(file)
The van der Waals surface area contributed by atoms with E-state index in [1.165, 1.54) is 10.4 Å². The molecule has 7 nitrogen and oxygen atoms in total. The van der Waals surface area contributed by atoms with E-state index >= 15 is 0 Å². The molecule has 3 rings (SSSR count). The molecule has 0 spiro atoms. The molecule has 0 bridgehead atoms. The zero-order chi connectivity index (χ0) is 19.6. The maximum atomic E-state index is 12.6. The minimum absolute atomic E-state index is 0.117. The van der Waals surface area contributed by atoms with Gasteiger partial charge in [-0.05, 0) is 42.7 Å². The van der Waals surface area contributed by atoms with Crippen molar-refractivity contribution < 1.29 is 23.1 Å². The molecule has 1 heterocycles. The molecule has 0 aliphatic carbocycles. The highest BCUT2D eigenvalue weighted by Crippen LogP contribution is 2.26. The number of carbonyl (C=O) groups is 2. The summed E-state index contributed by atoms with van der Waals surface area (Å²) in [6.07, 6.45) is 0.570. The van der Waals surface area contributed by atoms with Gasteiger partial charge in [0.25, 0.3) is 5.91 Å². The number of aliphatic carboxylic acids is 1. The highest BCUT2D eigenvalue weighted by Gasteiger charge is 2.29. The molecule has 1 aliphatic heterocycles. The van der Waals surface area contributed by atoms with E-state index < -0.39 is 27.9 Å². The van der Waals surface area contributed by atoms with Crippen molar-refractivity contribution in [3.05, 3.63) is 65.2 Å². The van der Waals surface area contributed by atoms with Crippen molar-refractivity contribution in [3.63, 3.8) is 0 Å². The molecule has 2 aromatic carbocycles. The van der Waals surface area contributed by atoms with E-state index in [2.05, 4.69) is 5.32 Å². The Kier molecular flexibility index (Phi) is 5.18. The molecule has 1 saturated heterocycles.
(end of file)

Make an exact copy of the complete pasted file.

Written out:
The van der Waals surface area contributed by atoms with E-state index in [1.165, 1.54) is 10.4 Å². The molecule has 7 nitrogen and oxygen atoms in total. The van der Waals surface area contributed by atoms with E-state index >= 15 is 0 Å². The molecule has 3 rings (SSSR count). The molecule has 0 spiro atoms. The molecule has 0 bridgehead atoms. The zero-order chi connectivity index (χ0) is 19.6. The maximum atomic E-state index is 12.6. The minimum absolute atomic E-state index is 0.117. The van der Waals surface area contributed by atoms with Gasteiger partial charge in [-0.05, 0) is 42.7 Å². The van der Waals surface area contributed by atoms with Crippen molar-refractivity contribution < 1.29 is 23.1 Å². The molecule has 1 heterocycles. The molecule has 0 aliphatic carbocycles. The highest BCUT2D eigenvalue weighted by Crippen LogP contribution is 2.26. The number of carbonyl (C=O) groups is 2. The summed E-state index contributed by atoms with van der Waals surface area (Å²) in [6.07, 6.45) is 0.570. The van der Waals surface area contributed by atoms with Gasteiger partial charge in [0.25, 0.3) is 5.91 Å². The number of aliphatic carboxylic acids is 1. The highest BCUT2D eigenvalue weighted by Gasteiger charge is 2.29. The molecule has 1 aliphatic heterocycles. The van der Waals surface area contributed by atoms with E-state index < -0.39 is 27.9 Å². The van der Waals surface area contributed by atoms with Crippen molar-refractivity contribution in [3.05, 3.63) is 65.2 Å². The van der Waals surface area contributed by atoms with Crippen molar-refractivity contribution in [3.63, 3.8) is 0 Å². The molecule has 2 aromatic carbocycles. The van der Waals surface area contributed by atoms with E-state index in [2.05, 4.69) is 5.32 Å². The Kier molecular flexibility index (Phi) is 5.18. The molecule has 1 saturated heterocycles.